My number two hitter is the Phil's best on-base machine, left hand hitting Bobby Abreu. While Bowa would minimize his on-base talents by batting him fifth, I want him near the top of the order, just behind the speedy Byrd, and ahead of potential RBI giants in Burrell and Thome.


While Abreu has often refuted the notion that he is most effective at the top of the order, it might be easier to convince him that batting second in the order offers him a very real opportunity to score 125 runs and still put up his normal plus .300 average and solid power numbers.

Mental magic calls for my number three hitter to be none other than last year's leading candidate for Most Disappointing Star, Pat Burrell. In almost any baseball lineup, the number three hitter is generally recognized as the team's best and most dependable hitter. What better way to anoint Burrell's 2004 coming out party than to bat him in that slot?

Realistically, this move makes sense. Batting third still keeps him as a righty protection between the sweet-swinging lefties, Abreu and Thome, while giving him the added protection of a slugger batting immediately behind him.  With Byrd and Abreu filling the base paths and Thome hitting behind him, Pat the Bat is likely to see more fastballs than any hitter in the lineup.

Fact is, even in his most dismal days last summer, no pitcher cared to throw him a fastball, and it was the curves and sliders that fooled him. Hitting third is very likely the panacea for whatever ailed Burrell in 2003.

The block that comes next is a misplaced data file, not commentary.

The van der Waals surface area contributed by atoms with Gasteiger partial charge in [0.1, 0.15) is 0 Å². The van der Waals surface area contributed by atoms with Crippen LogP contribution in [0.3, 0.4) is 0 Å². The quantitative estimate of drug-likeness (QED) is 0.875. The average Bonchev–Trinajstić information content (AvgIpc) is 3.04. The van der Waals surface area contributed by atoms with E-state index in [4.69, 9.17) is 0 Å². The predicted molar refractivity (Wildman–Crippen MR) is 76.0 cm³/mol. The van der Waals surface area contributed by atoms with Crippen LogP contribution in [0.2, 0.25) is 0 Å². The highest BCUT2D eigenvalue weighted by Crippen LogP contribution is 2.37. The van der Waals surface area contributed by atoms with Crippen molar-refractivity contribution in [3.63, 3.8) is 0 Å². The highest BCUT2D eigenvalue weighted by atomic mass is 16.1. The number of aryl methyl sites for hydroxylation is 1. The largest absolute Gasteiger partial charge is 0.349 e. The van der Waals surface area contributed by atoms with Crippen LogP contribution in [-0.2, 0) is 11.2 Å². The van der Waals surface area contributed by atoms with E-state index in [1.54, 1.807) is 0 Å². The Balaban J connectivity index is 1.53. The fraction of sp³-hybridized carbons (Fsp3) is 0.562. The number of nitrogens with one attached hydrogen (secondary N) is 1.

Hitting fourth is the reigning free agent king, Jim Thome. Quite possibly no new player so easily won over the hearts and minds of the Philadelphia masses like he did last year. Not only were the 47 home runs and 131 RBI appreciated but, even more so, it was the professional and friendly manner in which he accomplished those feats.  If healthy, his numbers could possibly rise this year, especially in the RBI department.

Coming out of spring training last April, catcher Mike Lieberthal was a major question mark.  Beset by recurring injuries, and reaching the dangerous over 30 age for a backstop, Lieberthal instead enjoyed a relatively pain-free season. Offensively, it was also one of his best.  Hitting over .300 with 13 home runs and 81 RBI, his right hand bat follows the lefty swinging Thome in my lineup.

A quick note about Lieberthal for all Phillie followers. It is absolutely imperative that he remains healthy, as there really is no long-term replacement for his talents. Although Todd Pratt and Shawn Wooten provide veteran assistance as able back ups, no one in the Phillie organization truly believes that either is capable of catching on a daily basis.

If he should suffer a long-term injury, look for minor league free-agent AJ Hinch to report from Scranton Wilkes Barre and become the starter. Much younger than Pratt, and better defensively than Wooten, he was signed for just such an emergency.  However, if Lieby should be injured, the lineup would change dramatically, as Hinch is much better behind the bat than with it.

The sixth spot in my order belongs to the speedy Jimmy Rollins and he hits there because I have Placido Polanco hitting seventh. This takes the greatest advantage of their best talents, Rollins's speed, and Polanco's bat control.

Because Rollins is a switch hitter, this also keeps the righty-lefty balance intact throughout the order. It also allows Polanco to do what he does best, move runners along, hit behind runners, and knock in an occasional speedster with an in the gap double.